United Way of the Lower Mainland

United Way of the Lower Mainland

May 17, 2006 12:00 ET

Media Advisory: United Way/UBC Research Findings Shine Light on Out-of-School Time for Children

VANCOUVER, BRITISH COLUMBIA--(CCNMatthews - May 17, 2006) -

Attention: News/City Editors

They're immersed in a multi-tasking digital world of their own and they don't talk to adults much.

Research, funded by United Way and led by a UBC associate professor and expert on children age 6 to 12, is providing a first clear look at the after-school lives of Canadian children. Children age 6 to 12 spend on average 67 hours a week in unstructured activity - it's more time than they spend in school.

Approximately 1,800 children in grades 5 to 7, helped to inform groundbreaking research findings that are providing for the first time in Canada, a collective look at what children are doing after school; where they are; who they're with, and what they want to be doing.

Preliminary findings for a study to be release later this year, titled "What Do Kids Do When They Are Not In School? The Experiences of Children in Canada During Out-of-School Time", are providing answers to these questions and more. Children, as well as parents and teachers from throughout the Lower Mainland region of B.C. participated. Children kept daily diaries for the study. The data was collected between February and May of this year.

The research will provide a foundation for policy, investments and meaningful programs for children 6 to 12. Some of the preliminary findings based on responses by children in grades 5 to 7:

- 8 per cent attended an after-school daycare program

- 13 per cent were involved in school sports team practice or games.

- 40 per cent played sports for fun after school

- 76 per cent watched TV (10 per cent for more than two hours) at home

- 38 per cent played online computer games (majority for up to an hour) at home

- 33 per cent played video or computer games at home

- 41 per cent instant messaging (53 per cent 30 minutes to two hours) at home

- 21 per cent emailing (majority less that 30 minutes) at home

- 21 per cent homework related activities at home

- 39 per cent browse the internet (majority less than 30 minutes) at home

- 51 per cent listened to music (less than 30 minutes) at home

- 19 per cent practiced a musical instrument

- 34 per cent did chores (less that 30 minutes)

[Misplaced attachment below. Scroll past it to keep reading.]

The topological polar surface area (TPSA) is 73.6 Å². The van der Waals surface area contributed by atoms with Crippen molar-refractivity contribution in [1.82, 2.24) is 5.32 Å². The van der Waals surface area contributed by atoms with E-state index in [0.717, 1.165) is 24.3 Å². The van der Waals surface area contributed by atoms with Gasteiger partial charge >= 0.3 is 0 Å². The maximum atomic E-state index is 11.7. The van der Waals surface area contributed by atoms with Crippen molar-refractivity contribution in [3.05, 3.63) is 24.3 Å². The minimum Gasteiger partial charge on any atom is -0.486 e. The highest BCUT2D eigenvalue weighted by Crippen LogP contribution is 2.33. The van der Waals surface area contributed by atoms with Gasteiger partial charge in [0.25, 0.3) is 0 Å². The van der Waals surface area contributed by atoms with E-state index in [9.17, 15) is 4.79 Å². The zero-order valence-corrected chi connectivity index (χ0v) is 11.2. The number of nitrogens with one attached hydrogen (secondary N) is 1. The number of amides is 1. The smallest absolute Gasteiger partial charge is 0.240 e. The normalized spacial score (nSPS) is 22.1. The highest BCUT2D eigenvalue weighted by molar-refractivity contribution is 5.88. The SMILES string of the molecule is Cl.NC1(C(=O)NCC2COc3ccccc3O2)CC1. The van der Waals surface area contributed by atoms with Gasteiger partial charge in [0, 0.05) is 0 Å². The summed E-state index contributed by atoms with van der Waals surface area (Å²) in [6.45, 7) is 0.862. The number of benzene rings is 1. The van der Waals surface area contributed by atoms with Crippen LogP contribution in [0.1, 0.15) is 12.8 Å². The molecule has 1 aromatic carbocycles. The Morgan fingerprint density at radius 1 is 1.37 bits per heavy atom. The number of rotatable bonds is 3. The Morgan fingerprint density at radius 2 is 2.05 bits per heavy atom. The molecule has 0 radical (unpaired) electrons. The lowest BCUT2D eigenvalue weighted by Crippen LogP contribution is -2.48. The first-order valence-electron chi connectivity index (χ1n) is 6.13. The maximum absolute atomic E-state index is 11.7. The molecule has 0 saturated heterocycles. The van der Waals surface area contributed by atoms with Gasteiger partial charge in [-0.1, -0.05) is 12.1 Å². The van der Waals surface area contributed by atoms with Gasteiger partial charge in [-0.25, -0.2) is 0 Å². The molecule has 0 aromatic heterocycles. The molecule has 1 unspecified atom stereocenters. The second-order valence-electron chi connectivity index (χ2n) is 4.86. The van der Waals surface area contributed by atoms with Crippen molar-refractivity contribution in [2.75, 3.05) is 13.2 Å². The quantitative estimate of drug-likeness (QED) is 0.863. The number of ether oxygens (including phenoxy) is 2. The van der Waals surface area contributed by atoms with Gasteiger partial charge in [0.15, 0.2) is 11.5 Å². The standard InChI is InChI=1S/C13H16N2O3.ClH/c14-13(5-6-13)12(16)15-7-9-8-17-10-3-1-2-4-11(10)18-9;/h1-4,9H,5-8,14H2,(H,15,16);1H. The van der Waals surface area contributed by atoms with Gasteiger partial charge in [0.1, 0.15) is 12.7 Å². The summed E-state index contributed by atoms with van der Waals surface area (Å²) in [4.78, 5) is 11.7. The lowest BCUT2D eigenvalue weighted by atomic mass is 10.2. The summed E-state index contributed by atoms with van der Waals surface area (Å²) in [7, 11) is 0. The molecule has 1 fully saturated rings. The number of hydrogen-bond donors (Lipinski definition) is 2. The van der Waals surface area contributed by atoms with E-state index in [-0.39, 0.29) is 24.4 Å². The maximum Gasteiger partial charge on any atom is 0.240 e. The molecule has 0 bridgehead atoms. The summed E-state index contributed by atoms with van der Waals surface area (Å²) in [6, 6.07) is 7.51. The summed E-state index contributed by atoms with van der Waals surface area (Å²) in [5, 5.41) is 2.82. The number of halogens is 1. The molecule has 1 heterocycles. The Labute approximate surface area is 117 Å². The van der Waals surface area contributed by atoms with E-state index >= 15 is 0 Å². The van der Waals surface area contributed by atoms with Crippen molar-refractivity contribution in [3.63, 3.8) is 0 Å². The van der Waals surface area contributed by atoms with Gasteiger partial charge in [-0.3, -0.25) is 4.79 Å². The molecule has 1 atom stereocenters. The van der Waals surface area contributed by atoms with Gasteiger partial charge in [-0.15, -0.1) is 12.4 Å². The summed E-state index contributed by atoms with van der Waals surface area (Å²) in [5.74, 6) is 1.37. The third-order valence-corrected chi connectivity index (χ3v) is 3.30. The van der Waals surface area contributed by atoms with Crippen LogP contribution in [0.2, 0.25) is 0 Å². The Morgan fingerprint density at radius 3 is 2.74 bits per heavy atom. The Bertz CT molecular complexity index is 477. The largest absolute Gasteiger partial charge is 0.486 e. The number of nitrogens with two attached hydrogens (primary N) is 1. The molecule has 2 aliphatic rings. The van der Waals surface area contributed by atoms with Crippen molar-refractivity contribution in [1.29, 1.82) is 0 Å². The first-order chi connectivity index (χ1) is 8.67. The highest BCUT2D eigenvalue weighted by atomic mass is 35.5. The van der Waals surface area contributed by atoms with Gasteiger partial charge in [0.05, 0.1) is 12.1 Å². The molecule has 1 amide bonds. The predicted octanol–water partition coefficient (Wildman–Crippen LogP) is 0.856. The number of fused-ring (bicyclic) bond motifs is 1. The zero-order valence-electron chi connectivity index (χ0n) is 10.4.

- 15 per cent slept for an hour at home

- 22 per cent had a face-to-face conversation with parents or an adult relative

- 79 per cent ate

- 32 per cent talked on the phone

- 6 per cent went to the mall

- 38 per cent were with friends for an hour to more than two hours

- 3 per cent did volunteer work

- 28 per cent read for fun (up to an hour)

- 10 per cent played board games or cards

- 3 per cent had a story or book read to them

- 10 per cent worked on arts and crafts

The preliminary findings reveal the following top wishes by children who participated in the study:

- 67 per cent would like to be involved in physical activity

- 12 per cent would like to be hanging out with friends

- 11 per cent want to be involved in art, drama and musical activities

- 11 per cent want to be involved in computer/video activities

- 8 per cent wish for unstructured time

- 3 per cent want to learn new things/hobbies

United Way of the Lower Mainland funded the just-completed research at the University of British Columbia/Human Early Learning Partnership. Dr. Kimberly Schonert-Reichl, Associate Professor Department of Educational and Counselling Psychology, and Special Education in the Faculty of Education at UBC, led the research.

Dr. Schonert-Reichl presented preliminary findings in Burnaby on Wednesday, May 17, at the beginning of the 2006 Learning Summit On Middle Childhood. Child advocates and experts gathered to discuss research, planning and action for children ages 6 to 12.

Many children lack services, resources and programs to meet their developmental needs outside of school.

Said Michael McKnight, President and CEO United Way of the Lower Mainland, "Investing in our kids is a priority for United Way. Our school-age kids are full of great potential."

The issue is a personal one for Dr. Schonert-Reichl, a mother of two young boys. "As a community we can choose to support our children now, so that they can grow up to be resilient and healthy, or we can pay for increasing levels of crisis services for troubled youth in the future. Once the full analysis of the research is completed later this year, we will have a one-of-a-kind comprehensive study on this age group," she said.

The Learning Summit on Middle Childhood is presented by the Lower Mainland School-Aged Children Advisory Committee and United Way of the Lower Mainland in partnership with the Ministry of Education and the Human Early Learning Partnership (HELP).

Contact Information

  • United Way of the Lower Mainland
    Michael Becker
    Media Contact
    (604) 268-1333 or Cell: (604) 374-2734